The Kanawha County Library is preparing to present voters with a library-specific property tax that would provide the library system with about $3 million each year.
That's nearly 40 percent of the system's annual operating budget, and near the amount it regularly received from the Kanawha County school system until February. That's when the state Supreme Court ruled that the 1957 law forcing the school system to help fund the library was unconstitutional, ending a decade-long legal battle and leaving library officials scrambling to come up with another funding source.
Since that decision, the library and school system have been in constant talks, trying to sort out the funding relationship between the two public institutions.
In April, the school board agreed to help support the library for another year, contributing nearly $2 million for the next fiscal year.
But school board members have indicated the funding will end there, and both parties want the library to have an independent funding source. School board president Pete Thaw has been especially vocal in his opposition to any scenario that involves the library receiving additional funding from the school system.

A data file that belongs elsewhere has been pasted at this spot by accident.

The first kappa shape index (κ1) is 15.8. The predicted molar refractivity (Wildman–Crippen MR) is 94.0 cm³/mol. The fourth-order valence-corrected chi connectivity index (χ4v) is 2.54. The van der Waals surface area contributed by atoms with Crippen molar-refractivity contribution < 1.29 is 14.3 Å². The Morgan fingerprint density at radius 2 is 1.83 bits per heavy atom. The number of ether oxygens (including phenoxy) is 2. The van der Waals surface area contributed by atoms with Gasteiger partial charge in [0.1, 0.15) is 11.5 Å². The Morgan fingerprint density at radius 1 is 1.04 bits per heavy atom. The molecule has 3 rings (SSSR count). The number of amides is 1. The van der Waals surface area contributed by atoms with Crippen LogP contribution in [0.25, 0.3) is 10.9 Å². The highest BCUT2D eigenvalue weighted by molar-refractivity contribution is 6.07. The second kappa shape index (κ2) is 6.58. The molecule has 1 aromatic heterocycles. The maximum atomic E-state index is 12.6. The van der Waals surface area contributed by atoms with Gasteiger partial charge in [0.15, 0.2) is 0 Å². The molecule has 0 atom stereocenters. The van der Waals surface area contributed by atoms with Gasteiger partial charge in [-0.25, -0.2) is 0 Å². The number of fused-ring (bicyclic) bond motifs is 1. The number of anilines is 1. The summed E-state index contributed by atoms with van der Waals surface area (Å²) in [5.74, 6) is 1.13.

Last month, the school board agreed to let the library take a levy to voters under the school system's umbrella - the library can't do it on its own, but the school system can sponsor a levy to benefit the library.
At their regular meeting Monday, the library's Board of Directors agreed to the idea of that levy - they'll officially vote on whether to approve the plan at their June meeting, when the details are clearer.
"Discussions have been good," President Michael Albert told his fellow library board members. "I think we have the basis or the framework for a settlement discussion."
The levy will probably take place in a special election on a Saturday in November, leaving plenty of time for the library to mount a campaign to get its tax approved.
One of the potential issues with the levy proposal is the question of whether the school board will also ask voters to approve an additional tax for the school system.
The school board has budget issues of its own - a projected $4.5 million deficit in 2014 - and has discussed the possibility of running an additional levy of its own. The deficit comes after the board voted to cap its excess levy last year, in the name of tax relief for the public.
Many school board members have said they now regret that decision and would like to seek additional tax support from the public. But the issue has been contentious, with Thaw saying he will refuse support any move to increase taxes.
The board has yet to take any official action on the issue, but Superintendent Ron Duerring has been asked to develop a plan to present to the board.
Contact writer Shay Maunz at shay.ma...@dailymail.com or 304-348-4886.